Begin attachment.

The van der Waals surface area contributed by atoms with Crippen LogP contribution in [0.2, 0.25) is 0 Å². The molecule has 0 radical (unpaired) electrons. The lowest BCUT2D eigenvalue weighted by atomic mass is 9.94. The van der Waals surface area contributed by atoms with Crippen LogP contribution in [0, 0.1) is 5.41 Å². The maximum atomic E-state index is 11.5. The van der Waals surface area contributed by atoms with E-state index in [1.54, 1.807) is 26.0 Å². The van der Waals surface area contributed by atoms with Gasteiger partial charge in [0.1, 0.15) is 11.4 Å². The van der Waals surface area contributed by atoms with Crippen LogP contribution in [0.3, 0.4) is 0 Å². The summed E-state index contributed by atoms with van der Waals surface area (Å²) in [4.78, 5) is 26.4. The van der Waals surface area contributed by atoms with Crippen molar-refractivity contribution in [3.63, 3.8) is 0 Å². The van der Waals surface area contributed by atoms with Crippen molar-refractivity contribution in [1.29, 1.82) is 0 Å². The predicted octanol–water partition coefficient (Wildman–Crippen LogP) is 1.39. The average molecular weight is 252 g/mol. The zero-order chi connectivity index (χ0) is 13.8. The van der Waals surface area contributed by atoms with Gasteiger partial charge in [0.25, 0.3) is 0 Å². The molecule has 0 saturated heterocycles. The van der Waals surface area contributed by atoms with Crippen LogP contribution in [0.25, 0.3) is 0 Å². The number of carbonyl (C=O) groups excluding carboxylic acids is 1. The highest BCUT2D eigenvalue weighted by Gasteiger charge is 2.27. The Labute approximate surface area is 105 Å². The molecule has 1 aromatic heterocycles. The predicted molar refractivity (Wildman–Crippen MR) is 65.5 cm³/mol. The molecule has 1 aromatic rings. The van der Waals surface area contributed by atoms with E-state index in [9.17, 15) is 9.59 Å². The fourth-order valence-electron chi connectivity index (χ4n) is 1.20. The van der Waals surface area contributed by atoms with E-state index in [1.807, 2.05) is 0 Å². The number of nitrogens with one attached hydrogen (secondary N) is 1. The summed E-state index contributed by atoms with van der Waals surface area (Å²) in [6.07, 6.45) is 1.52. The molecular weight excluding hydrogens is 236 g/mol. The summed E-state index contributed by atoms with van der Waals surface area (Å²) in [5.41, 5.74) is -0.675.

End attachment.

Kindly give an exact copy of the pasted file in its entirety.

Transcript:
The van der Waals surface area contributed by atoms with Crippen LogP contribution in [0.2, 0.25) is 0 Å². The molecule has 0 radical (unpaired) electrons. The lowest BCUT2D eigenvalue weighted by atomic mass is 9.94. The van der Waals surface area contributed by atoms with Crippen LogP contribution in [0, 0.1) is 5.41 Å². The maximum atomic E-state index is 11.5. The van der Waals surface area contributed by atoms with E-state index in [1.54, 1.807) is 26.0 Å². The van der Waals surface area contributed by atoms with Gasteiger partial charge in [0.1, 0.15) is 11.4 Å². The van der Waals surface area contributed by atoms with Crippen LogP contribution in [0.3, 0.4) is 0 Å². The summed E-state index contributed by atoms with van der Waals surface area (Å²) in [4.78, 5) is 26.4. The van der Waals surface area contributed by atoms with Crippen molar-refractivity contribution in [3.63, 3.8) is 0 Å². The van der Waals surface area contributed by atoms with Crippen molar-refractivity contribution in [1.29, 1.82) is 0 Å². The predicted octanol–water partition coefficient (Wildman–Crippen LogP) is 1.39. The average molecular weight is 252 g/mol. The zero-order chi connectivity index (χ0) is 13.8. The van der Waals surface area contributed by atoms with Gasteiger partial charge in [0.25, 0.3) is 0 Å². The molecule has 0 saturated heterocycles. The van der Waals surface area contributed by atoms with Crippen LogP contribution in [0.25, 0.3) is 0 Å². The number of carbonyl (C=O) groups excluding carboxylic acids is 1. The highest BCUT2D eigenvalue weighted by Gasteiger charge is 2.27. The Labute approximate surface area is 105 Å². The molecule has 1 aromatic heterocycles. The predicted molar refractivity (Wildman–Crippen MR) is 65.5 cm³/mol. The molecule has 1 aromatic rings. The van der Waals surface area contributed by atoms with E-state index in [9.17, 15) is 9.59 Å². The fourth-order valence-electron chi connectivity index (χ4n) is 1.20. The van der Waals surface area contributed by atoms with E-state index in [1.807, 2.05) is 0 Å². The number of nitrogens with one attached hydrogen (secondary N) is 1. The summed E-state index contributed by atoms with van der Waals surface area (Å²) in [6.07, 6.45) is 1.52. The molecular weight excluding hydrogens is 236 g/mol. The summed E-state index contributed by atoms with van der Waals surface area (Å²) in [5.41, 5.74) is -0.675.